Mustafa Gökhan Ünsal1, Ahmet Cem Dural1, Muhammet Ferhat Çelik1, Cevher Akarsu1, İrfan Başoğlu1, M. Ece Dilege2, Selin Kapan1, Halil Alış1

1Clinic of General Surgery, Bakırköy Dr. Sadi Konuk Training and Research Hospital, İstanbul, Turkey
2Department of General Surgery, Breast Health and Diseases Unit, V.K.V. American Hospital, İstanbul, Turkey


Objective: Minimally invasive surgery is increasingly gaining importance in breast surgery parallel to other surgical branches. Sentinel lymph node biopsy (SLNB) is a method that has radically changed the approach to breast surgery in the last decade of the 20th century. In this study, we aimed to evaluate the adaptation process to these alterations in breast surgery at our clinic.
Material and Methods: Patients who underwent surgery with a diagnosis of breast cancer in our clinic between April 2010 and November 2013 were retrospectively evaluated in terms of demographic characteristics, the number of operations and type of surgical methods applied according to years, SLNB performance rate, and results of frozen section and histopathological analysis. The first year of SLNB practice was accepted as part of the learning curve, and 24 patients who were operated during that period underwent routine axillary dissection.
Results: The median age of 198 patients who were included in the study was 55 years (25-89). It was detected that the number of cases who underwent surgery for breast cancer increased in years, that the SLNB application rate increased from 37% to 66% between 2010 and 2013 (p=0.01), and SLNB staining rates increased from 70% to 94% (p=0.03). When only results from the last four years were evaluated, the mean staining rate in patients with SLNB (n=105) was 88% (n=92), with positive histopathology in 32% of these cases (n=30). Despite a decreasing trend over the years, a metastatic axillary lymph node was detected in paraffin block evaluation in spite of negative frozen section examination of SLNB in five cases, and 5 patients (5%) out of 97 patients who underwent breast conserving surgery required re-excision. The histopathological diagnosis was invasive ductal carcinoma in 84% (n=167) of patients.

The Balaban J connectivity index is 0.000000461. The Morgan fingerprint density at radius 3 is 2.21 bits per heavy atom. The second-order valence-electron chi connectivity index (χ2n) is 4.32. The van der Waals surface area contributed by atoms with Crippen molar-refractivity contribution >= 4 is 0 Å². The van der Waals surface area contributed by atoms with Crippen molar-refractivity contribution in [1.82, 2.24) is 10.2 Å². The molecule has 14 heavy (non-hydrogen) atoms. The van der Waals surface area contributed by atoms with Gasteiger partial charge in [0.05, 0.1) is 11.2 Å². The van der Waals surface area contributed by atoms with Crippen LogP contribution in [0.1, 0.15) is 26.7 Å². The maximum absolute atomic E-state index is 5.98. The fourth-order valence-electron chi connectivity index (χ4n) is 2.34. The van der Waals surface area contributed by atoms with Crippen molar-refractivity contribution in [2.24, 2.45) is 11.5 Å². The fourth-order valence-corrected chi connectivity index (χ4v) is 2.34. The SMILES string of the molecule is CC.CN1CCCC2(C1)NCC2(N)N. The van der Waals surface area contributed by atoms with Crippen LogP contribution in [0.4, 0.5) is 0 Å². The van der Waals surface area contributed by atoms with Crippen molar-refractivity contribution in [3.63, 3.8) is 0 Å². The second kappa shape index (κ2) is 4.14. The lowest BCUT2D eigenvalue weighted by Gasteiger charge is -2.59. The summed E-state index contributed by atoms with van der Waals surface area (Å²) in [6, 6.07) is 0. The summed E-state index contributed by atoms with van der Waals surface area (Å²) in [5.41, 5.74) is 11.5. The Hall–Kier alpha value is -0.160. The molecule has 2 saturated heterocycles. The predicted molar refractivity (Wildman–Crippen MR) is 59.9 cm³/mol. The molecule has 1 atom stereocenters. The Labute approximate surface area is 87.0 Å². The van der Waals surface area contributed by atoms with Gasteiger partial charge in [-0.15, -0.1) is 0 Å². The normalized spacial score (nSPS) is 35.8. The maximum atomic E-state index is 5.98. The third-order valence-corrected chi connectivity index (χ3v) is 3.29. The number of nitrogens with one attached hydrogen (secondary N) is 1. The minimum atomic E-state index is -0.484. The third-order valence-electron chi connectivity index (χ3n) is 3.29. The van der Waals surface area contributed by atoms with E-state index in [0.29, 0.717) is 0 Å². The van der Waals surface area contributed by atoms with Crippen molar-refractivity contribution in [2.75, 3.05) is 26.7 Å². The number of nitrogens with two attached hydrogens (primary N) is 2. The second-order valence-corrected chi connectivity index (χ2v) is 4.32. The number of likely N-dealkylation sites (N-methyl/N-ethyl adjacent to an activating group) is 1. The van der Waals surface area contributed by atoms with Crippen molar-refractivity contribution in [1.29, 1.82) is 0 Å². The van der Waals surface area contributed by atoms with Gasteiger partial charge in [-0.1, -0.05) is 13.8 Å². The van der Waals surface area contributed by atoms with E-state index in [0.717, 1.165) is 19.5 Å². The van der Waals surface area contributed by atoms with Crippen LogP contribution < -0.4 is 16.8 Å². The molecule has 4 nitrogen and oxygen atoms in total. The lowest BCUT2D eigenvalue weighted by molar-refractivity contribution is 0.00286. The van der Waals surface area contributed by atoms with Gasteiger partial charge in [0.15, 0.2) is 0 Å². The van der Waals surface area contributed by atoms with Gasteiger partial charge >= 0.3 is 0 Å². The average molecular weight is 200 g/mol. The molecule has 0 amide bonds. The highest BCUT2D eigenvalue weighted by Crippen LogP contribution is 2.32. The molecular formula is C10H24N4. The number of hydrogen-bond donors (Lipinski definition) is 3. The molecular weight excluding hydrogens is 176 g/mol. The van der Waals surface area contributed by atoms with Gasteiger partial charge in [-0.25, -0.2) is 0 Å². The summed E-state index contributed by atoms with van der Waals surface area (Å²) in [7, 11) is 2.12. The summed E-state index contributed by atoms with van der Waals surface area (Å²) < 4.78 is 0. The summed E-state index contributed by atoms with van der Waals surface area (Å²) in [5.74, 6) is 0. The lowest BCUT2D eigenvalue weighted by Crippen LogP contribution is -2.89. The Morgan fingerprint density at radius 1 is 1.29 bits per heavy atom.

Conclusion: It was observed that during the four-year period of adaptation, the application rate of breast conserving surgery and SLNB reached accepted standards, and that both the technical problems encountered in SLNB and the requirement for re-excision after breast conserving surgery significantly decreased with increasing case volume and experience.

Keywords: Breast-conserving surgery, sentinel lymph node biopsy, lymph node dissection, mastectomy


Ethics Committee Approval

Due to the retrospective design and anonymized data of patient charts, ethical approval has not been questioned.

Peer Review

Externally peer-reviewed.

Author Contributions

Concept - M.G.Ü., M.F.Ç., A.C.D.; Design - M.G.Ü., M.F.Ç., İ.B.; Supervision - H.A., M.E.D.; Data Collection and/or Processing - İ.B., A.C.D., C.A.; Analysis and/or Interpretation - H.A., M.E.D., S.K.; Literature Review - İ.B., A.C.D., C.A.; Writer - M.G.Ü., M.F.Ç., C.A.; / Critical Review - H.A., M.E.D., S.K.

Conflict of Interest

No conflict of interest was declared by the authors.

Financial Disclosure

The authors declared that this study has received no financial support.